Weber: Religion Re-influences the System

Weber saw that ideology like religion, however produced, can have its own characteristic and therefore be a variable agent of change or conservatism itself.
Marx could never allow for that because culture outputted itself as a form of ruling class deception, and change was by physical conflict.
Weber: Causal patterns and complexity rather than singular grand analysis or vision like Marx.
One pattern is where religious charisma moderates to tradition and tradition gives way to bureaucracy in how we legitimise autority - accept who can give orders.
  • Charisma is the power of the individual personality to be authoritative
    • - like Jesus, Napoleon, Lenin, Gandhi
  • Tradition is where a body invests sacred power and authority into a person who must then be followed
    • - like the Pope, Dalai Lama, bishops, priests
  • Bureaucracy is where the office has authority and the competent person is appointed to it due to training and career promotion
    • - religion is redundant
Now Weber noticed patterns of effects between religions. He liked to do some geographical and historical sociology. He looked at Confucianism in China and at Hindu and Buddhist forms of religion in particular, and found in these no dynamic for changing their agricultural and feudal systems into something new and dynamic. But he saw that the ethic of part of Protestantism was analogous to the spirit of capitalism.
He focussed on Calvinists. They believed that before time God predestined who was saved and who was damned. You would think it might lead people not to bother about what they did in life, seeing as behaviour made no difference to salvation. But Weber argued that Calvinists in their strict outlook wanted signs of election (salvation). In their keenness for godliness they had certain characteristics:

  • They worked hard as part of obeying God's will
  • They gained wealth
  • They did not consume beyond modest living which would hav ebeen against God's will
  • They thus had surplus money
  • They invested their money and this increased their value added wealth
  • The extra wealth was not consumed but reinvested
  • Their good fortune and godly living was used as a sign of God's favour on them.
What does capitalism want?

  • More savings reduces the cost of money
  • More money invested in productivity gives greater returns
  • Greater returns means more money for reinvestment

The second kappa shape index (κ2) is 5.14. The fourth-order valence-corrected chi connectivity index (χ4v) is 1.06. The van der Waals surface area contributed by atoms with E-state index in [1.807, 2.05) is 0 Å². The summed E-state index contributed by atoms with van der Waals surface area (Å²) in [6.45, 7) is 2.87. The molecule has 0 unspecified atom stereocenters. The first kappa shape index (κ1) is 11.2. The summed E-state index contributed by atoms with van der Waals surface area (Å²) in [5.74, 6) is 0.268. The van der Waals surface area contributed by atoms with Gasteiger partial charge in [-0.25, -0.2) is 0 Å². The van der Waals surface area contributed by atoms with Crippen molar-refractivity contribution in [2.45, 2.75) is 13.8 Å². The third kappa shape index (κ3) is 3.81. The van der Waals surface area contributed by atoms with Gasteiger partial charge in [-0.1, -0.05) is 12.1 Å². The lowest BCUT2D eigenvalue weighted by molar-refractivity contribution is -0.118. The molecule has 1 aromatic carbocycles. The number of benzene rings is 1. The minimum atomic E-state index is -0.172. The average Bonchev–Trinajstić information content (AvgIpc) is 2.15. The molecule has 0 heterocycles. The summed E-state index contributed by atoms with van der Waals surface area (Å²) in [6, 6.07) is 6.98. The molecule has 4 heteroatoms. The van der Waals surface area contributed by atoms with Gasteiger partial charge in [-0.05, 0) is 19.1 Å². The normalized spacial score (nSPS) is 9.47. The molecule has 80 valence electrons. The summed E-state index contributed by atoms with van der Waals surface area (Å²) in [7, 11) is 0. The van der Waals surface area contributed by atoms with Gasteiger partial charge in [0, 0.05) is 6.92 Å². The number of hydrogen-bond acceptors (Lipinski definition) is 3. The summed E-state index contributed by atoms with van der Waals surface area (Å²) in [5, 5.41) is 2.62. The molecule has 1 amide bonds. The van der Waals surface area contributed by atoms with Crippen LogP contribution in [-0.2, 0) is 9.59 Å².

• Whilst consumption is necessary, investment aids business growth
So the Protestant ethic and spirit of capitalism are dynamic forces for growth that match. Once this was done, however, capitalism provided its own rationale and the religious imperative was no longer needed (thus a source of secularisation).

  • Are the Protestant ethic and capitalist spirit just symbiotic?
  • Does the Protestant ethic lead to capitalism?
Weber realises that capitalism has other sources of origin. Was the Protestant ethic really that significant?

The important point is this:

  • A life after death belief
    • which for Marx
      • was an opium to social change because it deflected political action in this life
    • was for Weber
      • (in certain circumstances) a cause of positive action in this life in order to know something about the next life.
There are a number of important criticisms of this causal or symbiotic theory:

  • Eisenstadt saw capitalist elements rise in Catholic countries like Italy. Belgium and Germany
  • Elements of capitalism preceded Calvinism, claims Tawney.
    • Calvinism was adopted by the rising middle class, rather than a middle class made by the impact of Calvinism.
  • Weber's understanding of different religions was partial and inadequate.
    • Hinduism and Buddhism contain huge variations.
  • Weber misunderstood the role of Jewry in developing capitalism.
    • Jews were crucial in financing Christian enterprises even in mercantilist and older times (and why Jews were often persecuted).
      • Note: Jews in England were completely excluded in 1190 having been raided for their moneys, and were welcomed in only by Cromwell from when they carried out key financial functions.
  • Others than Calvinists seemed to have capitalist and philanthropic dynamics (for self-interest?)
  • Many Calvinists were hated by the population as removers of culture and pleasure
    • The period of the Lord Protector did not last beyond Oliver Cromwell, and the monarchy was restored.
Then there are economic points:

  • Why would Calvinists (apparently) reinvest?
    • Why not give money to the poor in charity, or increase wages?
  • Many Protestants, including Arminians and later Quakers and Unitarians, did reinvest in worker's conditions, building houses and chapels, often to gain increased commitment and productivity and they bonded their workers to them.
The importance of this hypothesis is not found in history, despite Weber's use of history. It is found in theoretically relating culture like religion to economic and social structures and in change as an idealised relationship.